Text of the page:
Dozens of nuclear research reactors still run on the kind of fuel that can be used to make an atomic bomb. The United States and the Soviet Union set them up during the Cold War as part of an effort to encourage the peaceful use of nuclear power and to build alliances.
Since the 1980s, there have been various initiatives to undo that work, secure the fuel and convert the reactors.
Two and half years ago, the Bush administration pledged to make these programs a priority. NPR's David Kestenbaum has a status report on the U.S. efforts to secure bomb-grade nuclear material around the world.
According the Department of Energy, since the new initiative began, almost 750 pounds of highly enriched uranium have been sent back to Russia — enough for at least several bombs. In the same time, six reactors around the world have been converted so they run off low-enriched uranium.
That still leaves 80 on the government's to-do list.
One thing the Global Threat Reduction Initiative has not managed to be successful at is to secure the used nuclear fuel from the research reactors built by the Soviet Union. These "spent-fuel" rods are still out there.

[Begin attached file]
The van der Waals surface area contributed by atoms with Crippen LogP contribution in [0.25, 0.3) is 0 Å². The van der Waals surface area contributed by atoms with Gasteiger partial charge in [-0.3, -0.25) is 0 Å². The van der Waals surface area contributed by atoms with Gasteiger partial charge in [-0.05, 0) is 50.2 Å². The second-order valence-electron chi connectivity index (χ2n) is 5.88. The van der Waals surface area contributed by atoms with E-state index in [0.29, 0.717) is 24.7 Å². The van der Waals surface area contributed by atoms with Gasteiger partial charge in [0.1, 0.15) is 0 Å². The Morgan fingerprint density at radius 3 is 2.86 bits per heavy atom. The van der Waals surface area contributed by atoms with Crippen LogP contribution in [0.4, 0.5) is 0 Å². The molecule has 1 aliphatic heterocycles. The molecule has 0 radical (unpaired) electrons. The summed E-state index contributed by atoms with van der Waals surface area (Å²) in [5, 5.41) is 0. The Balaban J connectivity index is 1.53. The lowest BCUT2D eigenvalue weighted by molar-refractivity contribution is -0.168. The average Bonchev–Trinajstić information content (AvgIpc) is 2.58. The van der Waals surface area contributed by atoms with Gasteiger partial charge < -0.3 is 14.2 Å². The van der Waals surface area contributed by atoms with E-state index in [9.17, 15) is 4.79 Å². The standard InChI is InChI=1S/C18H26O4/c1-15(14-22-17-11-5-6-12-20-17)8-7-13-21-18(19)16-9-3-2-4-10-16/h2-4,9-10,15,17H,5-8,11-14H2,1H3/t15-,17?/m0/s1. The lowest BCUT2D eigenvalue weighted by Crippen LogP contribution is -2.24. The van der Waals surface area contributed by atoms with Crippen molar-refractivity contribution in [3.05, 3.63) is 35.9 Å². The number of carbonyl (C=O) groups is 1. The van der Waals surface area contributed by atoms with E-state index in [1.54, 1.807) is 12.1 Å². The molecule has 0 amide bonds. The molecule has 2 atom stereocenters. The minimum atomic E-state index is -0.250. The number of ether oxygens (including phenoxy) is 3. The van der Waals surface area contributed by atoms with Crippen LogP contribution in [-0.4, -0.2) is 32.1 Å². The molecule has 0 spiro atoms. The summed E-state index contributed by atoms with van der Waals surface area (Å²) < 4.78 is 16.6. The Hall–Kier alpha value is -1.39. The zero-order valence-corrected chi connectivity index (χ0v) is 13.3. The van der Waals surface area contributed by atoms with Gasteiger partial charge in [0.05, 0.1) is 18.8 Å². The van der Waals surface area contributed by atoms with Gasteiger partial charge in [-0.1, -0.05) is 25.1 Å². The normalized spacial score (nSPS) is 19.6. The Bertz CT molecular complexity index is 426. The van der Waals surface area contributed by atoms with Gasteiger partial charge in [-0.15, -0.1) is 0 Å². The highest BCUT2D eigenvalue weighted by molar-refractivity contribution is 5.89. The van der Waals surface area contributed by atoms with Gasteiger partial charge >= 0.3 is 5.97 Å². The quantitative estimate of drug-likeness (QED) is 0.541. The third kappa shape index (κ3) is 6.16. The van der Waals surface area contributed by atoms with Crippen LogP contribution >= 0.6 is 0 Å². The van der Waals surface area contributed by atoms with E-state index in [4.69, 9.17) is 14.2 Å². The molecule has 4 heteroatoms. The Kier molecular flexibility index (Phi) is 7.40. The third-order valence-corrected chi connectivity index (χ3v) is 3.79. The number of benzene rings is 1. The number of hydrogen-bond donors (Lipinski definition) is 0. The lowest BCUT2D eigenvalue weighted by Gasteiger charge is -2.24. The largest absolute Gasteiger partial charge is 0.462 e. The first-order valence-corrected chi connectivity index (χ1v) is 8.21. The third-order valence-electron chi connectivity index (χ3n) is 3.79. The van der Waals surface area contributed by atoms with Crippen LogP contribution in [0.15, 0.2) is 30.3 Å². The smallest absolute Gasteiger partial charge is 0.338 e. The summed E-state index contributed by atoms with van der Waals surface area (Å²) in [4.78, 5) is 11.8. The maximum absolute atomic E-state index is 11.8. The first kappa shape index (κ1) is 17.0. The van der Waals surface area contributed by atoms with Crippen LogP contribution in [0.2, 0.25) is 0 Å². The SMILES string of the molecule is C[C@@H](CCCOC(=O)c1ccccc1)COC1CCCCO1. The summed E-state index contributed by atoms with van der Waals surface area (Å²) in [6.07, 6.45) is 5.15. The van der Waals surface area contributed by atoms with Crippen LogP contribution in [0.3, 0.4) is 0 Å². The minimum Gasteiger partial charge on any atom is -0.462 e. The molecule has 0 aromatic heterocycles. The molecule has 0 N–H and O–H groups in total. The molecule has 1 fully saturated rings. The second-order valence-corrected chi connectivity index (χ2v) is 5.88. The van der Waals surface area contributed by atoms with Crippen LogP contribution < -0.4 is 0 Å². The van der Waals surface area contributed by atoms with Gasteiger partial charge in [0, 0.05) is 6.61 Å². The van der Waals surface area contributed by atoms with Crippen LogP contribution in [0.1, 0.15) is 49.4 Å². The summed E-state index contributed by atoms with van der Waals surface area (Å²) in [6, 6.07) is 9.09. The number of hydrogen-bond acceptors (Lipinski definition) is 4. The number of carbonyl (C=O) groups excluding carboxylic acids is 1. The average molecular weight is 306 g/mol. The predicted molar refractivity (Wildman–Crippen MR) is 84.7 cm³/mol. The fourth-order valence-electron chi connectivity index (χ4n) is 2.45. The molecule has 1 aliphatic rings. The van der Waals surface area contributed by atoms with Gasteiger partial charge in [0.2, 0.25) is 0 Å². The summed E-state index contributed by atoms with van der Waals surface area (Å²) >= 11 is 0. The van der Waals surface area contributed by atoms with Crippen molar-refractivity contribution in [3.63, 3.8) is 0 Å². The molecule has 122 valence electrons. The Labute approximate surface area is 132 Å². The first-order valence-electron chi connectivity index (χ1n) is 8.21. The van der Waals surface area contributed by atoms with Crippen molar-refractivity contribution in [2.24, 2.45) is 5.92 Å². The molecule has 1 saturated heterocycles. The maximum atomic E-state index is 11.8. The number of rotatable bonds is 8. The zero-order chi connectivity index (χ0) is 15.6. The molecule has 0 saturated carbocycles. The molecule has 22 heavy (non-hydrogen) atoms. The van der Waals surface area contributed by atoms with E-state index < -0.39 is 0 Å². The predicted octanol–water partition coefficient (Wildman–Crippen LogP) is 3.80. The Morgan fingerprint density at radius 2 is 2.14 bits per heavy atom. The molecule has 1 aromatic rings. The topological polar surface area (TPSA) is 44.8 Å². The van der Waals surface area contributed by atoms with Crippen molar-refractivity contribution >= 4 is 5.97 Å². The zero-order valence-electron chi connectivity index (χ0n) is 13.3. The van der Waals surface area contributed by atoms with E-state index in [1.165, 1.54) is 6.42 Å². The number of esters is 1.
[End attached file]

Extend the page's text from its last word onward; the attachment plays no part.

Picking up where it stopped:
They can also used to make an atomic bomb, says Matthew Bunn, a nuclear expert at Harvard's Kennedy School of Government. He says the initiative is doing reasonably well. But he says it doesn't cover all the reactors out there, or all the bomb-grade nuclear fuel sitting around. If reactors aren't going to be converted, he says, they need to be better protected.
"People need to understand the importance of what has been done," Bunn says. "Every one of these buildings that doesn't have highly enriched uranium in it means one less opportunity for terrorists to get their hands on the essential ingredients of a nuclear bomb."